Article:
Our second Nature

Being endowed by nature with many possibilities, man had to go beyond the realm of simple survival and enter the realm of creativity and innovation, thus activating his natural ability to shape his environment in order to meet his increasingly complex needs.

When human beings began to separate from their first nature (Pleistocene era), their relationship with nature was largely complementary. Yet even these prehistoric peoples, often the subject of mystical worship for their deep connection with Nature, were modifying the wild environment in which they lived.

Early hunters, according to Stephen J. Pyne in his highly interesting study, seem to have been less than dedicated to the maintenance of primeval forests; hunter-gatherers used fire on a large scale to create pastures for herbivorous animals.

The difference, of course, is that man at the time was using his skills, not fully aware of his potentially "dominant" role. But acting instinctively as an element of nature, like an endowed mammal....Can`t blame a tiger that eats antelope right?

In the process, humans become creators of a second nature within the first and conceive of it as a c o u n t i o n . The social system therefore becomes the determining factor in human-nature interaction. For example, as soon as human exploitation of man by man and competition are accepted, we are de facto led to a logic of domination and exploitation of nature or of the weaker creatures that make it up.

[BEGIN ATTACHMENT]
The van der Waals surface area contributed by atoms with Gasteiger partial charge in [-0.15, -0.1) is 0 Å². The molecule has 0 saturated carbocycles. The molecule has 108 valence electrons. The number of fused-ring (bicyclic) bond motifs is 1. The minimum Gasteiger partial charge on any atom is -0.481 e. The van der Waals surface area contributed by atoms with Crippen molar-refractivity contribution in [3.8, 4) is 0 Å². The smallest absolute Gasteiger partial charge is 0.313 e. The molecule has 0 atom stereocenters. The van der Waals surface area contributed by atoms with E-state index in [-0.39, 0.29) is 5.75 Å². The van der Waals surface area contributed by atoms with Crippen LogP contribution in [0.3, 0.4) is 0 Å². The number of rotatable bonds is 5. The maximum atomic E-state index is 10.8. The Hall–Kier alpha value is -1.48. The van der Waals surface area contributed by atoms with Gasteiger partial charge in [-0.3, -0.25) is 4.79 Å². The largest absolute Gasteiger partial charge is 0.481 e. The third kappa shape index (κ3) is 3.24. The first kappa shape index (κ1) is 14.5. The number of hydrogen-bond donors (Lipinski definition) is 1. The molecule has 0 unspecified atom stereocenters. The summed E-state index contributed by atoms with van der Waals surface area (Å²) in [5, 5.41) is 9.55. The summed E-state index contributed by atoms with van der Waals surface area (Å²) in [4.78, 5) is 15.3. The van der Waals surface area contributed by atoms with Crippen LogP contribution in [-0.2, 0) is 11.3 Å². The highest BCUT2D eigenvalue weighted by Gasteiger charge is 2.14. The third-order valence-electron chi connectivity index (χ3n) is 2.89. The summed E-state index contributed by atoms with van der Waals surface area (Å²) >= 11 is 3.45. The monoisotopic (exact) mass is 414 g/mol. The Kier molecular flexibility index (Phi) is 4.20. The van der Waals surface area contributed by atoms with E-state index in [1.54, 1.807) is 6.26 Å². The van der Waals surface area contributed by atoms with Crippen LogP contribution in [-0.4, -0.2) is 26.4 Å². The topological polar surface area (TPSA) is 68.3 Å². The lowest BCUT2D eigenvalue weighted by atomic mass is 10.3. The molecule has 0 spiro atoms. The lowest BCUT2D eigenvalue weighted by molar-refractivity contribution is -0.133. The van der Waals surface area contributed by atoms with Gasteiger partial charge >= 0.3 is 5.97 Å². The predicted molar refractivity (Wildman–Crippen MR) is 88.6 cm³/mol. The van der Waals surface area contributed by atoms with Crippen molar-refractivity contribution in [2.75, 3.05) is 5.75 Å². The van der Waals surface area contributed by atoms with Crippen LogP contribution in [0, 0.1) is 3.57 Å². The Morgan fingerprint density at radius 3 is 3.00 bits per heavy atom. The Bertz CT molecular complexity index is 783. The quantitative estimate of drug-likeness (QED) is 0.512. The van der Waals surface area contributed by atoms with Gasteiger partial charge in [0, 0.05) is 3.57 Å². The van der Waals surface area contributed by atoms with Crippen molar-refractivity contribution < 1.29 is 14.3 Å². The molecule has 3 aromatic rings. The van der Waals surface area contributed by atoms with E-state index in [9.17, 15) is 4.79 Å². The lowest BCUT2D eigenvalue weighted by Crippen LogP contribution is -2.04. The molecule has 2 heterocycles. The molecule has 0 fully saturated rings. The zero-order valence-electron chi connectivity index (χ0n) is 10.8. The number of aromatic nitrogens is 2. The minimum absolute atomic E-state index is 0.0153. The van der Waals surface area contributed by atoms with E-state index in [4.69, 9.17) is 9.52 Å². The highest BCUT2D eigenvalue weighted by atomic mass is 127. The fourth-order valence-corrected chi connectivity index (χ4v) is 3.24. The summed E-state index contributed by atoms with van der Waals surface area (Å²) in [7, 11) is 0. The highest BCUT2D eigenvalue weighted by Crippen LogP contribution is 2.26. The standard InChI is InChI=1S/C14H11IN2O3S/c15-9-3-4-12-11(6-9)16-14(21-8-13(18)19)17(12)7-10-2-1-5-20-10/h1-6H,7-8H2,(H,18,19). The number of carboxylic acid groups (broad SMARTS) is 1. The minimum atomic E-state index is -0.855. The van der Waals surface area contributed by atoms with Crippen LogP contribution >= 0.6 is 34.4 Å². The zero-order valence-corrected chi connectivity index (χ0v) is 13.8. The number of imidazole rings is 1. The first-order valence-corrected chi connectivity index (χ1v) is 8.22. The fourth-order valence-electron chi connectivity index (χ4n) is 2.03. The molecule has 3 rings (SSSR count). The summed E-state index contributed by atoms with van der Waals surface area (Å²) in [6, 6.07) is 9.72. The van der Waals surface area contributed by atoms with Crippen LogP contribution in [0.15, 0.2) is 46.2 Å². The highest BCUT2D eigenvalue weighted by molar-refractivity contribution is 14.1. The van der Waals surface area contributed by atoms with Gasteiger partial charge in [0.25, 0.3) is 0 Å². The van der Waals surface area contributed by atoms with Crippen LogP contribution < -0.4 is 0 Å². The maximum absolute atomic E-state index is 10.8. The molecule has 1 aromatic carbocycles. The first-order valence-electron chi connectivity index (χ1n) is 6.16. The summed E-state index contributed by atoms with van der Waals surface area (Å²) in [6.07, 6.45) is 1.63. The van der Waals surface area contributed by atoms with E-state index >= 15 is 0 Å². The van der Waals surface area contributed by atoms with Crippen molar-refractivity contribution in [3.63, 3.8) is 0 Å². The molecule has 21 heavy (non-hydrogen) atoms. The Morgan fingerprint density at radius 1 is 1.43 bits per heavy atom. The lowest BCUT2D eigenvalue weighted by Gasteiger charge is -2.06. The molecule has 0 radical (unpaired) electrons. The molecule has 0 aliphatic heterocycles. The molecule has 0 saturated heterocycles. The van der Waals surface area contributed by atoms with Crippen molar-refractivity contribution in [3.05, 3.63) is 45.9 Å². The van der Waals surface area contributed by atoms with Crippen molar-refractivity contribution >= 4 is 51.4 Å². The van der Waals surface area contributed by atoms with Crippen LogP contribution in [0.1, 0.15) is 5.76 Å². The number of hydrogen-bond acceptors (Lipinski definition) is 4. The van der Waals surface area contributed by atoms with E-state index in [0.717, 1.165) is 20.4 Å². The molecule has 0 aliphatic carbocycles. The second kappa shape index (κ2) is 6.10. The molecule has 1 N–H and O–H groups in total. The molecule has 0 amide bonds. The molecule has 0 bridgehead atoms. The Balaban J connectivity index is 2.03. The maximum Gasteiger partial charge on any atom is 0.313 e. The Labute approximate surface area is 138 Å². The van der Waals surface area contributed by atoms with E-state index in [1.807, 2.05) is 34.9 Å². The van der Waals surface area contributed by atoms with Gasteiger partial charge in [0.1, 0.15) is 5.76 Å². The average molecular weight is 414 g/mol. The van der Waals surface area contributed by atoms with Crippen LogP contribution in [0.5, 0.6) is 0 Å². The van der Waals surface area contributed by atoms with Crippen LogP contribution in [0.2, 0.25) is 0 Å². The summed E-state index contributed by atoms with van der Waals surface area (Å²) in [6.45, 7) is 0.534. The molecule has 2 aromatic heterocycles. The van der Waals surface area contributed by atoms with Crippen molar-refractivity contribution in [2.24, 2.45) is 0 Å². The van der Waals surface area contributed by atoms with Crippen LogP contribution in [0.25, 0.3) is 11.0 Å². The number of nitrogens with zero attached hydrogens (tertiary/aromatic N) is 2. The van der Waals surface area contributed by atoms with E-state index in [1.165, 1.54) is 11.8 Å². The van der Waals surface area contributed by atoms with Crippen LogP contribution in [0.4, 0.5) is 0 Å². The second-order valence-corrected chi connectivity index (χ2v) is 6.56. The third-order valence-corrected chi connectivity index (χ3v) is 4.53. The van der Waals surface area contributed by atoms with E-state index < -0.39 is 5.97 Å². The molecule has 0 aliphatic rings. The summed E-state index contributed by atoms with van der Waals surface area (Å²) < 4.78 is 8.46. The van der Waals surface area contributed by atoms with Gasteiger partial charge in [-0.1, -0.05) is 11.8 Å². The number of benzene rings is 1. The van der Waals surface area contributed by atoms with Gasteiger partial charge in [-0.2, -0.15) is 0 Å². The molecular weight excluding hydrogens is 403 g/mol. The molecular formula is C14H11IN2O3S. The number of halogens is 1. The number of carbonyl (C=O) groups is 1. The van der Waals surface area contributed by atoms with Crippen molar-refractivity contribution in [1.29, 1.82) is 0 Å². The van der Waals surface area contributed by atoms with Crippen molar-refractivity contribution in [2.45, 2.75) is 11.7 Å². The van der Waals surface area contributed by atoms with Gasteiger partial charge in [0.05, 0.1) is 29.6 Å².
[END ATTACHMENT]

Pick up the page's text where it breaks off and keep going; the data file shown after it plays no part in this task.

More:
And yet it is not so long ago that even in our own mountain communities, an ecological sensitivity was observed, a product of close contact as well as a relationship of experiential dependence on the natural environment. A relationship that has been perfectly described by Cornelius Castoriadis in the following words:

"In the country where I come from, my grandparents` generation had never heard talk of long-term relativization, of externalities, of continental drift or of the expansion of the Universe. But they still, even in their old age, planted olive and cypress trees, unconcerned with questions of cost and return. They knew they would die, but they were digging the earth for those to come, and perhaps for the earth itself.

They knew that, whatever "power" they had, that power had no beneficial effects if they did not obey the seasons, if they did not watch the winds and respect the changeable Mediterranean, if they did not cut down the trees at the proper time and leave the must the time it needed to boil. They did not think in terms of threat - perhaps they did not even understand the meaning of the word - but they acted, lived and died in a year truly without end. Apparently the country had not yet developed."

These people may not have had an organized theory to frame their actions, but they had a sense of belonging and an experiential awareness of the limits of natural resources as a necessary condition for the survival of the community. In our time, our mountains, our forests, our rivers, our seas are our assets and we have to experience them as our property.

We need a re-imagining of nature, with man within it as its consciousness and not as its master.


Yours sincerely, George Lucas